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PACT Analysis

A PACT analysis is a useful framework for thinking about human-centered design. The acronym PACT stands for People, Activities, Contexts, and Technologies. This structure used to analyze with whom, what, and where a user interacts with a user interface. Interaction is considered, in this framework, as a relationship between people, activities, contexts, and technologies. To analyze a user experience (UX) design using PACT, a designer must scope out the possible variety of people, activities, contexts, and technologies in a domain through brainstorming or envisionment techniques.


PACT also focuses on three categories for mapping people's differences: physical differences, psychological differences, and social differences.


People

  • Cognitive characteristics - level and duration of attention, perception, memory, learning abilities, cognitive capabilities, fears, personality characteristics

  • Physical characteristics - age differences, physical abilities,

  • What motivates, pleases, and engages - affect

  • experience & expectations - novice v's expert

  • language

  • Culture - For example, in Microsoft Excel there are two buttons, one labeled with a cross and the other a tick. In the US a tick is used for acceptance and the cross rejection, but in Ireland a tick or a cross can be used to show acceptance (e.g. a cross on a ballot paper).

  • special needs - blindness, colour blindness, deafness, wheel chair user

  • Homogenous vs heterogeneous user groups - website site users are (normally) heterogeneous - many different types of people; users of a company's intranet are (generally) homogenous

  • Discretionary vs committed users - does the user have a choice? if yes, then you need to encourage them to return

  • Infrequent vs frequent users - if users are normally infrequent, then interface must be particularly 'helpful' as users will forget how to complete complicated tasks.



Activities

  • Goals, tasks, and actions

  • Regular or unusual, weekly? Yearly? - frequent tasks should be easy to do; infrequent tasks should be easy to learn or remember

  • Well-defined or vague

  • Continuous or interrupted - the user may need to find their place' again

  • Current task practices

  • Individual vs co-operative work

  • Multi-tasking vs serial tasks

  • Passive vs active,

  • Quality vs quantity trade-off

  • Data input requirements

  • Length of time on tasks - peaks and troughs of working, need for fast response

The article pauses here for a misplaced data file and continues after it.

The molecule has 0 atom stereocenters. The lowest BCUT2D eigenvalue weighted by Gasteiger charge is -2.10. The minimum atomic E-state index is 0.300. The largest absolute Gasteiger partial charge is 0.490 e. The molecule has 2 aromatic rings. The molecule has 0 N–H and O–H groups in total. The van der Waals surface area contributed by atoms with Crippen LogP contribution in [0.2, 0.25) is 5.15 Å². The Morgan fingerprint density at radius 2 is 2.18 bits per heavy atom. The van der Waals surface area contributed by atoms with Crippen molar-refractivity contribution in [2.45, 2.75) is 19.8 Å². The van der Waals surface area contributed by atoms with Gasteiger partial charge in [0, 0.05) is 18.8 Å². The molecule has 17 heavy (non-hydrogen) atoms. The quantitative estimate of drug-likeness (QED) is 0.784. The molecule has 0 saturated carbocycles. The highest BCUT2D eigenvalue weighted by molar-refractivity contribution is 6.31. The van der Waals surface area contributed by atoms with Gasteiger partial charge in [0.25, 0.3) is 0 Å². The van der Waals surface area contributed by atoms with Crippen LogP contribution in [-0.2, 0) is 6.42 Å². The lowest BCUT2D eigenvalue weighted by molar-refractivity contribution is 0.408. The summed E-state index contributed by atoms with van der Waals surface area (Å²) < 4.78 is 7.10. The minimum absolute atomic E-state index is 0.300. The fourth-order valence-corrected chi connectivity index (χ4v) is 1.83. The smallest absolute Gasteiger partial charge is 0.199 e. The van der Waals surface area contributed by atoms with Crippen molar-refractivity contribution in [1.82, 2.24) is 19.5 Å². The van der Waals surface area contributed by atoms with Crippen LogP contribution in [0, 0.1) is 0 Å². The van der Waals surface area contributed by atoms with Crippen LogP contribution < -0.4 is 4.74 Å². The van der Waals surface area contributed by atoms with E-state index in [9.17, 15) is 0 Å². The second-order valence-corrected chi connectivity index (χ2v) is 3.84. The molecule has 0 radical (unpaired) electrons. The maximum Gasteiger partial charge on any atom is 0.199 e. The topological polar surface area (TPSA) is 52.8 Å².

• Coping with errors - presentation of error messages, how to deal with them, how the system accommodates them, the significance of errors, safety-critical errors



Context

  • Physical environments - noisy, cold, wet, dirty, stressful, use dangerous materials, sunny

  • Social environments - channels of communication, structure, centralization vs decentralization, home, mobile, training materials

  • Organizational context - relationships with customers, other staff, the effect on work practices and job content, role, deskilling, job loss, shift in power

  • Circumstances under which activities happen (time, place, the pressure of work/time)

  • Amount and type of support for activities - tuition, manuals, demonstrations, new knowledge, new skills



Technologies

  • Input - Getting data in; getting commands; security

  • Output - Characteristics of different displays (e.g. video vs. photographs; speech vs. screen)

  • Communications - Between people, between devices, speed, etc. - What is connected to what?

  • Size of screen

  • GUI or not?

  • Sound?

  • Networked or stand-alone.

  • Always on or dial in?

  • Real-time systems;

  • Safety critical systems;

  • Walk-up-and-use systems (e.g. kiosks) / Office systems / Palm pilot application / Web site.


Why Use It?

A PACT analysis is useful for both analysis and design activities; understanding the current situation, seeing where possible improvements can be made, or envisioning future situations.



Task List

  • brainstorm the variety of P, A, C, and Ts that are possible

  • Explore design implications

  • Look for trade-offs between combinations of PACT

  • Think about how these might effect design

  • Conditions Required

  • Some information about a (similar) system is required

  • Marketing personnel may be involved also









Photo by Mark Fletcher-Brown on Unsplash